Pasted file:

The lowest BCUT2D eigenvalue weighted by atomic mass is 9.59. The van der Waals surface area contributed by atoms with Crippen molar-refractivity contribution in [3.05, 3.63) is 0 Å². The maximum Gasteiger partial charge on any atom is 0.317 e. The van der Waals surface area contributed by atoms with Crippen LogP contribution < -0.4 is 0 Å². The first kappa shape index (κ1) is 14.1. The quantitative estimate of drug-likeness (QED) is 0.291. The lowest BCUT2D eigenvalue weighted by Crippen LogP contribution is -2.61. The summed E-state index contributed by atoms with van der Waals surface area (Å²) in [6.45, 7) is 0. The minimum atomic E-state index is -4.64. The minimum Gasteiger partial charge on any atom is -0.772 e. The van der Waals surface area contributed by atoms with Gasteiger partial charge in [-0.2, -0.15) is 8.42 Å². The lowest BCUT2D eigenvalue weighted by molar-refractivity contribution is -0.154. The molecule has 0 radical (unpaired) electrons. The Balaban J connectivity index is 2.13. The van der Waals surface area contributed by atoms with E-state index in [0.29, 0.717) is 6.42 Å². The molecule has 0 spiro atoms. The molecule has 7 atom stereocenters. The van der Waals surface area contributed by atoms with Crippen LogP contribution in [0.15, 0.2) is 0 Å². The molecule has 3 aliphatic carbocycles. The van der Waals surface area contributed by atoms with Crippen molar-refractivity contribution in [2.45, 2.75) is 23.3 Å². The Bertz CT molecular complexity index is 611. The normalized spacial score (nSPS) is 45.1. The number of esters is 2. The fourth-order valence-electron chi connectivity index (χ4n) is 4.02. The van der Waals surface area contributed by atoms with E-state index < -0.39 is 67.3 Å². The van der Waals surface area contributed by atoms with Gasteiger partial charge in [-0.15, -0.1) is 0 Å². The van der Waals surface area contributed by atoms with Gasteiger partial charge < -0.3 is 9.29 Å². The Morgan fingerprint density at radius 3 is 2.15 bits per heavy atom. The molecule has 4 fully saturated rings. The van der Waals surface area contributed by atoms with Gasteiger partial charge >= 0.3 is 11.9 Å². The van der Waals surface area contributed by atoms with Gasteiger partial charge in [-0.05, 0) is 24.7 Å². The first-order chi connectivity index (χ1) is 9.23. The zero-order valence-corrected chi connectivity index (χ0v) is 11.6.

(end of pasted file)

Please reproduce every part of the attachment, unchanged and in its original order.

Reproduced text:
The lowest BCUT2D eigenvalue weighted by atomic mass is 9.59. The van der Waals surface area contributed by atoms with Crippen molar-refractivity contribution in [3.05, 3.63) is 0 Å². The maximum Gasteiger partial charge on any atom is 0.317 e. The van der Waals surface area contributed by atoms with Crippen LogP contribution < -0.4 is 0 Å². The first kappa shape index (κ1) is 14.1. The quantitative estimate of drug-likeness (QED) is 0.291. The lowest BCUT2D eigenvalue weighted by Crippen LogP contribution is -2.61. The summed E-state index contributed by atoms with van der Waals surface area (Å²) in [6.45, 7) is 0. The minimum atomic E-state index is -4.64. The minimum Gasteiger partial charge on any atom is -0.772 e. The van der Waals surface area contributed by atoms with Gasteiger partial charge in [-0.2, -0.15) is 8.42 Å². The lowest BCUT2D eigenvalue weighted by molar-refractivity contribution is -0.154. The molecule has 0 radical (unpaired) electrons. The Balaban J connectivity index is 2.13. The van der Waals surface area contributed by atoms with E-state index in [0.29, 0.717) is 6.42 Å². The molecule has 0 spiro atoms. The molecule has 7 atom stereocenters. The van der Waals surface area contributed by atoms with Crippen LogP contribution in [0.15, 0.2) is 0 Å². The molecule has 3 aliphatic carbocycles. The van der Waals surface area contributed by atoms with Crippen molar-refractivity contribution in [2.45, 2.75) is 23.3 Å². The Bertz CT molecular complexity index is 611. The normalized spacial score (nSPS) is 45.1. The number of esters is 2. The fourth-order valence-electron chi connectivity index (χ4n) is 4.02. The van der Waals surface area contributed by atoms with E-state index < -0.39 is 67.3 Å². The van der Waals surface area contributed by atoms with Gasteiger partial charge in [-0.15, -0.1) is 0 Å². The van der Waals surface area contributed by atoms with Gasteiger partial charge < -0.3 is 9.29 Å². The Morgan fingerprint density at radius 3 is 2.15 bits per heavy atom. The molecule has 4 fully saturated rings. The van der Waals surface area contributed by atoms with Gasteiger partial charge >= 0.3 is 11.9 Å². The van der Waals surface area contributed by atoms with Gasteiger partial charge in [-0.05, 0) is 24.7 Å². The first-order chi connectivity index (χ1) is 9.23. The zero-order valence-corrected chi connectivity index (χ0v) is 11.6.